Braxton Hicks contractions, named for the English doctor who first diagnosed them in 1872, actually can start as early as six weeks into your pregnancy. You will not notice the sporadic contractions in your uterus until about mid-pregnancy, if you notice them at all.
Later in your pregnancy, you will probably experience Braxton Hicks contractions more often, though they will still remain relatively infrequent and, usually, painless. During this time you may experience contractions that are difficult to distinguish from preterm labor symptoms. If you are less than 37 weeks into your pregnancy and experience more than four contractions an hour you should immediately contact your doctor.
The contractions will become more intense and frequent, even possibly causing discomfort, as your due date draws to within a week or two. These contractions will actually “ripen” your cervix, softening and thinning the cervical wall. In this stage, sometimes referred to as pre-labor, you may even dilate a little. During this time, Braxton Hicks contractions may become more rhythmic and close together at times, seeming to mimic true labor. These “false labor” contractions don’t have the increasing intensity, length and frequency you will experience with true labor.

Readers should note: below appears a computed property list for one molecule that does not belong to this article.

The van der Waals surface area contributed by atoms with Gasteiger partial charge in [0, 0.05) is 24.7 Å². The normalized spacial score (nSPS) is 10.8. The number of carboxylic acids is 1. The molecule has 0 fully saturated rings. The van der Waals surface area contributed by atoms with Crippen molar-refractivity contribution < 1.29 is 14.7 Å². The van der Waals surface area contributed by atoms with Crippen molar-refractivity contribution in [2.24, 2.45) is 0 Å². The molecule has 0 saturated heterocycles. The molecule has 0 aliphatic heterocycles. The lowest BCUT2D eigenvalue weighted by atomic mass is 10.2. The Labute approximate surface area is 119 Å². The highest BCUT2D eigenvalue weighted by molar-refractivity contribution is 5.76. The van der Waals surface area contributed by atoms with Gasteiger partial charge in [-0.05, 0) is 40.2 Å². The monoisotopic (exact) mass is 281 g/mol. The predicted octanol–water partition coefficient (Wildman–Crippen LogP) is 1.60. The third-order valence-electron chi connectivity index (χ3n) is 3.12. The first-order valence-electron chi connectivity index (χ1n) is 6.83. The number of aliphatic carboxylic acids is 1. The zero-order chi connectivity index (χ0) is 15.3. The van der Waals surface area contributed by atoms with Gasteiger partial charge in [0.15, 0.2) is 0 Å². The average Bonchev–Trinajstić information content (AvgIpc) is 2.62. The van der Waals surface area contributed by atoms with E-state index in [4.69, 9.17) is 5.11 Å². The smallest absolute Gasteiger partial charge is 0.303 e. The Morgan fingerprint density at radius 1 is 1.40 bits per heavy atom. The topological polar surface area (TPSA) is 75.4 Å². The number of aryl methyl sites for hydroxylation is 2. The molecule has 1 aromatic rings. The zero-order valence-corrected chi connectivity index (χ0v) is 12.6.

If the Braxton Hicks contractions should make you feel uncomfortable and you are within a few weeks of your delivery date, you should try changing your position. Changing your activity, from walking to resting or vice versa, may bring relief (another sign that this is false labor). A warm bath may relax your body and ease the spasms, and relaxation or deep breathing exercises may ease the discomfort. The contractions are sometimes caused by dehydration, so drinking a glass or two of water may help.
Should you experience frequent, painful or rhythmic contractions before you have reached 37 weeks, this is a possible sign of preterm labor, and your physician should be contacted immediately. You should also notify your doctor if you experience menstrual-like cramps, abdominal pain or more than four contractions in and hour; if you notice any bleeding or spotting; if you experience an increase or change in vaginal discharge; if you feel increased pelvic pressure, as if your baby is “pushing down”; or if you are experiencing extreme low back pain.
If any of these happen after the 37 week point, you can wait until the contractions are about 60 seconds each, at five minute intervals, before contacting your doctor or midwife.